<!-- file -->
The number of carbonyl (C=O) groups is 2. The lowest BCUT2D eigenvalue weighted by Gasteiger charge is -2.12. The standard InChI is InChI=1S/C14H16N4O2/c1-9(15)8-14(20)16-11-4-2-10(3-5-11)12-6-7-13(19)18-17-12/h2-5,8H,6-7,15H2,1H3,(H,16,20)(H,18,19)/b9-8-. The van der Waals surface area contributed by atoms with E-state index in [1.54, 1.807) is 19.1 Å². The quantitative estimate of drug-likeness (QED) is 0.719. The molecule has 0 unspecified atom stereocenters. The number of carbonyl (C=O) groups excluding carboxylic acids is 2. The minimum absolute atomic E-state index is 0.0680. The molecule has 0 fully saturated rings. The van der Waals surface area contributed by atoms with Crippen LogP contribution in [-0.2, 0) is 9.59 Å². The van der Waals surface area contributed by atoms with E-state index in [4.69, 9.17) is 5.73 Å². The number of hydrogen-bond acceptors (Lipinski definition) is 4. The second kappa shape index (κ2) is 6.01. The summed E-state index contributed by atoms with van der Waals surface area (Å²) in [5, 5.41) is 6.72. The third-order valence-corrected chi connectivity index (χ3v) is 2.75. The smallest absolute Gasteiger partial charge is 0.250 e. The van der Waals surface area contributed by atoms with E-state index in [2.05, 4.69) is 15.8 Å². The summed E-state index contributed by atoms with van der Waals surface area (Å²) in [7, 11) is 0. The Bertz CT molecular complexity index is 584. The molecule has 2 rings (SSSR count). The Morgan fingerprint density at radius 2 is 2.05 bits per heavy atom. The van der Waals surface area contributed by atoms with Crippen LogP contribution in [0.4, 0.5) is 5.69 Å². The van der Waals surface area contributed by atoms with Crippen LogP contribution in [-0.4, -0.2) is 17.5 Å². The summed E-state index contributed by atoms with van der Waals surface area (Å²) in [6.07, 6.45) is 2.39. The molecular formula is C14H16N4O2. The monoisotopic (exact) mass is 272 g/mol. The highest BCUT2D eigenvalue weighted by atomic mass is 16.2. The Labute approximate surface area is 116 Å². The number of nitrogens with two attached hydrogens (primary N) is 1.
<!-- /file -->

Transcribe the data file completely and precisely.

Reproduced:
The number of carbonyl (C=O) groups is 2. The lowest BCUT2D eigenvalue weighted by Gasteiger charge is -2.12. The standard InChI is InChI=1S/C14H16N4O2/c1-9(15)8-14(20)16-11-4-2-10(3-5-11)12-6-7-13(19)18-17-12/h2-5,8H,6-7,15H2,1H3,(H,16,20)(H,18,19)/b9-8-. The van der Waals surface area contributed by atoms with E-state index in [1.54, 1.807) is 19.1 Å². The quantitative estimate of drug-likeness (QED) is 0.719. The molecule has 0 unspecified atom stereocenters. The number of carbonyl (C=O) groups excluding carboxylic acids is 2. The minimum absolute atomic E-state index is 0.0680. The molecule has 0 fully saturated rings. The van der Waals surface area contributed by atoms with Crippen LogP contribution in [-0.2, 0) is 9.59 Å². The van der Waals surface area contributed by atoms with E-state index in [4.69, 9.17) is 5.73 Å². The number of hydrogen-bond acceptors (Lipinski definition) is 4. The second kappa shape index (κ2) is 6.01. The summed E-state index contributed by atoms with van der Waals surface area (Å²) in [5, 5.41) is 6.72. The third-order valence-corrected chi connectivity index (χ3v) is 2.75. The smallest absolute Gasteiger partial charge is 0.250 e. The van der Waals surface area contributed by atoms with E-state index in [2.05, 4.69) is 15.8 Å². The summed E-state index contributed by atoms with van der Waals surface area (Å²) in [7, 11) is 0. The Bertz CT molecular complexity index is 584. The molecule has 2 rings (SSSR count). The Morgan fingerprint density at radius 2 is 2.05 bits per heavy atom. The van der Waals surface area contributed by atoms with Crippen LogP contribution in [0.4, 0.5) is 5.69 Å². The van der Waals surface area contributed by atoms with Crippen LogP contribution in [-0.4, -0.2) is 17.5 Å². The summed E-state index contributed by atoms with van der Waals surface area (Å²) in [6.07, 6.45) is 2.39. The molecular formula is C14H16N4O2. The monoisotopic (exact) mass is 272 g/mol. The highest BCUT2D eigenvalue weighted by atomic mass is 16.2. The Labute approximate surface area is 116 Å². The number of nitrogens with two attached hydrogens (primary N) is 1.